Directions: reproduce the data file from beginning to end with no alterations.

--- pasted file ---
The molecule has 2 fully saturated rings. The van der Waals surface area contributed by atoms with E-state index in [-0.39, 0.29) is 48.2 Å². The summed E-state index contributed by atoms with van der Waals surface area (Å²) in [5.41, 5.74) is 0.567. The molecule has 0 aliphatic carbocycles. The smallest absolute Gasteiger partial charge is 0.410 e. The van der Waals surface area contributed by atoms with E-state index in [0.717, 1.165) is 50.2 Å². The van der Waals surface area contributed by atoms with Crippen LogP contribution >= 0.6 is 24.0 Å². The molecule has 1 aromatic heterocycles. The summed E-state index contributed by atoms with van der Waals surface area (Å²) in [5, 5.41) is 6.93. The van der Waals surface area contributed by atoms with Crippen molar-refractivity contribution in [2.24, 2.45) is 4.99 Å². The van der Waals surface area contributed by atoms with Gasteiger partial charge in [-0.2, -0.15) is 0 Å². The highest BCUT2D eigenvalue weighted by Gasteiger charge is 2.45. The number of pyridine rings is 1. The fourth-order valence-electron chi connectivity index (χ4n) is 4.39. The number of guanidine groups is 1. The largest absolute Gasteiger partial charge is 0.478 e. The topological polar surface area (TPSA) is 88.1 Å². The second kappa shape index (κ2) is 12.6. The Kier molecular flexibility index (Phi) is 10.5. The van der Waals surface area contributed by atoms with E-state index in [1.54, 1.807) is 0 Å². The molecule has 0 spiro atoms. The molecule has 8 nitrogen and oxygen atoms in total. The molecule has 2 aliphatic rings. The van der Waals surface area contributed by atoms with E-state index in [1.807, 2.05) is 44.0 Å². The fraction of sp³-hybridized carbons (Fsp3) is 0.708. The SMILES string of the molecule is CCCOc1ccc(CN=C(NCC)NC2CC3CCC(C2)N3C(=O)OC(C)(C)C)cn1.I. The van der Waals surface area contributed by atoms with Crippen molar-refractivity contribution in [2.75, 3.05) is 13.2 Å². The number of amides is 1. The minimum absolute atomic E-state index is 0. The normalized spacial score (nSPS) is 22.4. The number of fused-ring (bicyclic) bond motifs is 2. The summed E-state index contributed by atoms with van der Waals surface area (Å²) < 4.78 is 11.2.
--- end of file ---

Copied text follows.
The molecule has 2 fully saturated rings. The van der Waals surface area contributed by atoms with E-state index in [-0.39, 0.29) is 48.2 Å². The summed E-state index contributed by atoms with van der Waals surface area (Å²) in [5.41, 5.74) is 0.567. The molecule has 0 aliphatic carbocycles. The smallest absolute Gasteiger partial charge is 0.410 e. The van der Waals surface area contributed by atoms with E-state index in [0.717, 1.165) is 50.2 Å². The van der Waals surface area contributed by atoms with Crippen LogP contribution >= 0.6 is 24.0 Å². The molecule has 1 aromatic heterocycles. The summed E-state index contributed by atoms with van der Waals surface area (Å²) in [5, 5.41) is 6.93. The van der Waals surface area contributed by atoms with Crippen molar-refractivity contribution in [2.24, 2.45) is 4.99 Å². The van der Waals surface area contributed by atoms with Gasteiger partial charge in [-0.2, -0.15) is 0 Å². The highest BCUT2D eigenvalue weighted by Gasteiger charge is 2.45. The number of pyridine rings is 1. The fourth-order valence-electron chi connectivity index (χ4n) is 4.39. The number of guanidine groups is 1. The largest absolute Gasteiger partial charge is 0.478 e. The topological polar surface area (TPSA) is 88.1 Å². The second kappa shape index (κ2) is 12.6. The Kier molecular flexibility index (Phi) is 10.5. The van der Waals surface area contributed by atoms with E-state index in [1.54, 1.807) is 0 Å². The molecule has 0 spiro atoms. The molecule has 8 nitrogen and oxygen atoms in total. The molecule has 2 aliphatic rings. The van der Waals surface area contributed by atoms with E-state index in [1.807, 2.05) is 44.0 Å². The fraction of sp³-hybridized carbons (Fsp3) is 0.708. The SMILES string of the molecule is CCCOc1ccc(CN=C(NCC)NC2CC3CCC(C2)N3C(=O)OC(C)(C)C)cn1.I. The van der Waals surface area contributed by atoms with Crippen molar-refractivity contribution in [2.75, 3.05) is 13.2 Å². The number of amides is 1. The minimum absolute atomic E-state index is 0. The normalized spacial score (nSPS) is 22.4. The number of fused-ring (bicyclic) bond motifs is 2. The summed E-state index contributed by atoms with van der Waals surface area (Å²) < 4.78 is 11.2.